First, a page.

The Skullcandy Hesh 2 are mediocre-at-best headphones with a poor audio reproduction. Their all-plastic design doesn't feel sturdy, and they're a bit cumbersome. They also don't block a lot of ambient noise, and the odd ear cup size gets uncomfortable. On the upside, they're wireless, lightweight and relatively affordable.
The Skullcandy Hesh 2 are average-at-best mixed usage headphones. They're wireless and have a decent sound, but they're not meant for critical listening. Their isolation performance doesn't make them versatile enough for loud environments. Also, their design feels a bit cheap. On the upside, they're fairly easy-to-use, lightweight and they are a bit more breathable than other closed back over-ears.
Average for neutral listening. They sound a bit too boomy and boxy and have small, closed on-ear cups cannot create a good soundstage. Their sound is not balanced or neutral enough for neutral listening. Also, they're wireless which is not ideal for lossless audio.
Mediocre for commuting. The noise isolation is not strong or efficient enough for the level of ambient noise involved in busy city commute. On the upside, they're easy to use and fairly lightweight.
Average-at-best for sports. The Skullcandy Hesh 2 are wireless and have an easy to use control scheme. However, they're a bit bulky, and too unstable for sports and to use while running or working out.
Mediocre for office use. They won't leak too much unless you less to your music at high volumes but they won't isolate you from the chatter of a busy office.
Sub-par for gaming. The Skullcandy Hesh 2 have a bit too much latency, an average-at-best mic, and no customization options. They're also not the most comfortable headphones which will not be ideal for long gaming sessions. On the upside, they're a bit more breathable than typical closed back over-ears.
The Skullcandy Hesh 2 look pretty good. They are relatively compact for an over-ear model. They have an all-black color scheme with a matte finish. There are silver accents around the ear cups, and the Skullcandy logo adds a little more flair to the design. They are not the most eye-catching headphones, but they look sleek and their design will work for some.
The SkullCandy Hesh 2 are somewhat comfortable headphones. They have well-padded ear cups and do not feel too heavy or tight once on your head. Unfortunately, the headband is not padded, and the ear cups have an odd size that is in between an on-ear model and an over-model but does not rest on, or encompass your ears properly. This causes discomfort over long listening sessions, especially, for listeners with larger ears.
The Hesh 2 have a distinct button layout that's functional and efficient but takes a little time to get used to. They provide track skipping, volume, and call/music controls. Unfortunately, multiple functions are often relegated to the same button, which can get a little confusing at first. The buttons also don't deliver a good tactile feedback, which is slightly disappointing.
The Skullcandy Hesh 2 are decently breathable headphones. They still make your ears fairly warm during exercise and even long uninterrupted listening sessions. However, the odd shape of the earcups does let a bit of air through unintentionally which keeps the outer ear relatively cool. They won't be the best headphones for sports but they perform a bit better than most closed-back over-ears.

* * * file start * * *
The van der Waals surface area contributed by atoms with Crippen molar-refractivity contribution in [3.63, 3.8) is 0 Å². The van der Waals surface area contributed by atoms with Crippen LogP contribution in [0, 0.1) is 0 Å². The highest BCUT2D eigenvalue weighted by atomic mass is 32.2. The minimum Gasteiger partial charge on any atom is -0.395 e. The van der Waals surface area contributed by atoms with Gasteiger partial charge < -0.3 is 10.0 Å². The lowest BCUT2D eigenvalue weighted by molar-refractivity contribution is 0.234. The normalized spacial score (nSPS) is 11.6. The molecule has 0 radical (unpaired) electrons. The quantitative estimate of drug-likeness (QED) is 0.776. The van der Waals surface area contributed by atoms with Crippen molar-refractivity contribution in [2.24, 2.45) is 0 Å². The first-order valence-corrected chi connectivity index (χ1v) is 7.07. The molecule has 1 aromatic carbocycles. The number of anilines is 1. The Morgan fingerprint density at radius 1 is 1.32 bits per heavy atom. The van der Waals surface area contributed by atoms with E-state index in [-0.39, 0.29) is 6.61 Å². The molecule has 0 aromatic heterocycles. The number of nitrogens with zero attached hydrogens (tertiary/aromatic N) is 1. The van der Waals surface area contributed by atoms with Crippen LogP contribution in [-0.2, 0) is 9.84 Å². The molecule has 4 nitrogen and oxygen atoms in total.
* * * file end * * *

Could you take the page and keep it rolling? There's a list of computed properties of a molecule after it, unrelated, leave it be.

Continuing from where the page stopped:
The Skullcandy Hesh 2 Wireless headphones have a somewhat compact design but are not very portable. They do not fold to reduce the volume of space they take in a bag or purse. The earcups also don't swivel or lay flat. On the upside, the earpads are not too big, and the headband is relatively slim, which gives them a slightly smaller footprint than some other over-ear models.
These headphones come with a soft, cloth pouch which will protect them from scratches but not from hard falls or water damage.
The headphones have an all-plastic build that feels dense but not very durable. They should be able to withstand a couple of drops without getting damaged. However, the frame of the headband is made of a cheap-looking plastic that feels susceptible to breaking under moderate physical stress.
The Skullcandy Hesh 2 are moderately stable headphones. They deliver a decently stable fit for casual listening sessions. They also have a wireless design that prevents them from getting yanked off your head because the audio cable got hooked on something. However, they are not designed for sports and will slip off your ears while running or jumping.
The Skullcandy Hesh 2 have a good frequency response consistency. In the bass range, the maximum amount of deviation across our five human subjects at 20Hz is about 5dB. This is noticeable but subtle. In the treble range, the maximum deviation below 10KHz is also about 5dB, indicating that the treble delivery is relatively sensitive to positioning.
The bass is good. The LFE (low-frequency extension) is at 18Hz, which is great. Accordingly, low-bass is within 1dB of our target response, indicating a well-balanced, yet deep and thumpy bass. However, mid-bass and high-bass are overemphasized by more than 4dB, adding excess punch and boominess to the bass, which can make mixes sound a bit muddy and cluttered.
The mid-range performance of the Skullcandy Hesh 2 is good. Low-mid is even and relatively flat and within 0.62dB of our target response. However, mid-mid and high-mid are overemphasized by more than 3dB, which brings vocals and lead instruments to the front of the mix, by adding to their intensity and projection. The overall sound profile of their mid-range is slightly boxy/honky.
The treble is mediocre. The response is quite uneven and consistently underemphasized. Low-treble is under our target by more than 2dB, and mid-treble is lacking by more than 6dB. This results in a treble that lacks detail and brightness, especially on vocals, lead instruments and cymbals.